A CPK test is a blood test that measures the amount of creatinine phosphokinase (CPK) circulating in the blood. CPK is an enzyme found in skeletal muscle, the heart and the brain that is released when these organs become injured or damaged.
High CPK levels are often associated with conditions like a heart attack, a stroke or muscular injury. There are different types of CPK that can help to pinpoint where the damage is coming from.
While a CPK test is sensitive and results can identify certain abnormalities, this test is not wholly specific and it can be difficult to pinpoint the exact location and severity of damage. This is why CPK tests are often used alongside other test results to confirm a diagnosis.
Although reference ranges can vary from lab to lab, a normal CPK level is usually between 20 to 200 IU/L.
See the table below to determine what high or low CPK levels may indicate:
|High CPK||Low CPK|
|CPK-BB||Heart attack, stroke, brain tumor, seizures, lung failure||--|
|CPK-MB||Cardiac inflammation, chest injury, electric shock (after defibrillation, for example), cardiac surgery||--|
|CPK-MM||Crush injury, intense exercise, prolonged immobilization, illicit drug use, body inflammation, muscular dystrophy, following an EMG||Muscle mass loss, malnutrition and muscle wasting|
|TOTAL CPK||Excessive alcohol intake, medications like anphotericin-B, clofibrate, ethanol, carbenoxolone, barbituate overdose||--|
Fasting is not required for CPK tests, however you should discontinue exercising for at least 2 days prior to the test, as intense physical activity can produce inaccurate results. Certain medications, like anphotericin-B and clofibrate should be discontinued as per the ordering physician’s instructions.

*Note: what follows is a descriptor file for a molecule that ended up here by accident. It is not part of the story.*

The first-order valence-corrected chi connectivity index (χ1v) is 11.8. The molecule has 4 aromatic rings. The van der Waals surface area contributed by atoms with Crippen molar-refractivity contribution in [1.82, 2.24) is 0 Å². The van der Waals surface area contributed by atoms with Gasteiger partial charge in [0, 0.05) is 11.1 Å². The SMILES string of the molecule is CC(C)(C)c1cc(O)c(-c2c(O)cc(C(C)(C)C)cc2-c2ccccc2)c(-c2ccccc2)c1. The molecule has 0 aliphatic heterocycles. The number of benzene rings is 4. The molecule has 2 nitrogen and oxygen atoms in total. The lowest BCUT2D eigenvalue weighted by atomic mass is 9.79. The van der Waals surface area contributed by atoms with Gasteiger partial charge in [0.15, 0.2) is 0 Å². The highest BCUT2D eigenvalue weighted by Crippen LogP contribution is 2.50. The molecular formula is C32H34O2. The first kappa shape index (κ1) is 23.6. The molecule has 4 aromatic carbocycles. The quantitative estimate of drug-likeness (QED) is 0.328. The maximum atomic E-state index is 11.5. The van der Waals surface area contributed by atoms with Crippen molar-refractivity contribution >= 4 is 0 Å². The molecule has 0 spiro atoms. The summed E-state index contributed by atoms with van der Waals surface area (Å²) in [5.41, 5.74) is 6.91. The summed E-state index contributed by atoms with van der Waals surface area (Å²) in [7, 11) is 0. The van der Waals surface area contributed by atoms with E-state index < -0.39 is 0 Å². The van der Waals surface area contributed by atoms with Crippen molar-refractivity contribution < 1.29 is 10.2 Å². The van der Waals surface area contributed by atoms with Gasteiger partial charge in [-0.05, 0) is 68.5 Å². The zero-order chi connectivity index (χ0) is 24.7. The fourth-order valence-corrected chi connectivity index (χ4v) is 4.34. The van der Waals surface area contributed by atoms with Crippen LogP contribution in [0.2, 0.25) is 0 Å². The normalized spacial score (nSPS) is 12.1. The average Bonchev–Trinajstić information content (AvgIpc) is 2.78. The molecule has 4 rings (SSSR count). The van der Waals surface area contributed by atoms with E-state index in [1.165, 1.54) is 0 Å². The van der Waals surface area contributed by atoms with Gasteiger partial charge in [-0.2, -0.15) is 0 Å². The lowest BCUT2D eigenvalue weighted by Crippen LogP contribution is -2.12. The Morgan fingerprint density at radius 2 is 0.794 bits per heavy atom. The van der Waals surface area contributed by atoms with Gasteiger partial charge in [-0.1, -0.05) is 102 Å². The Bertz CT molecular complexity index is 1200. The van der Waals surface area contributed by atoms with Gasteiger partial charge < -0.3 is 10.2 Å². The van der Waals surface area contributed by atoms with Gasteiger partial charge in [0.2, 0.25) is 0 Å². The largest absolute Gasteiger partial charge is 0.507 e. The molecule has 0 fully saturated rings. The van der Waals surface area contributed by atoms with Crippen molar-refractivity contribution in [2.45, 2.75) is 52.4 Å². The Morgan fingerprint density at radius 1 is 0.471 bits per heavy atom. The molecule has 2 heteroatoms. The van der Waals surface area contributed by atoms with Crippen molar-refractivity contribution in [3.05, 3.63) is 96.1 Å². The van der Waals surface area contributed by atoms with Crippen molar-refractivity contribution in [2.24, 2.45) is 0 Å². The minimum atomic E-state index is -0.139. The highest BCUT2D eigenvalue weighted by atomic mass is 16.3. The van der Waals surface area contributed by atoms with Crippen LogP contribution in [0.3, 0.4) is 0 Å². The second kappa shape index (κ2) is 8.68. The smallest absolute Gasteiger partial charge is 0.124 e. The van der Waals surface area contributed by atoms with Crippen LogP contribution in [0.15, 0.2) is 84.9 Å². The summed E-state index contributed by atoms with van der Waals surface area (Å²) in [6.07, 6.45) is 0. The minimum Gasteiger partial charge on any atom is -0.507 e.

If the test is ordered to investigate for a heart attack, total CPK and CPK-MB should be calculated using the following formula: 100% x (CK-MB / total CK). Values over 6% are indicative has cardiac muscle damage, while values under 6% may be a sign of a skeletal muscle injury.
What is this test is used for?
A CPK test is useful in reaching diagnoses like a heart attack, kidney failure, and lung failure, among other conditions. There are 3 variants of CPK, all which are usually found in different areas of the body,
- CPK-BB, which is found in smooth muscle or other non-muscle tissues like the brain
- CPK-MB, which is found in cardiac muscle and is used as a marker for a heart attack.
- CPK-MM, which is found in skeletal muscle.
CPK testing methods depend on the type of CPK test ordered. When investigating for a heart attack, for example, CPK-MB can be ordered and assessed with troponin and myoglobin levels.
CPB-MB levels tend to increase 3 to 5 hours after a heart attack and reach their peak up to 24 hours after. It usually normalizes within 48 to 72 hours. Although this is a good cardiac marker, it it often ordered with troponin testing. Troponin only normalizes about 10 days after a heart attack, making it a more reliable and specific cardiac marker.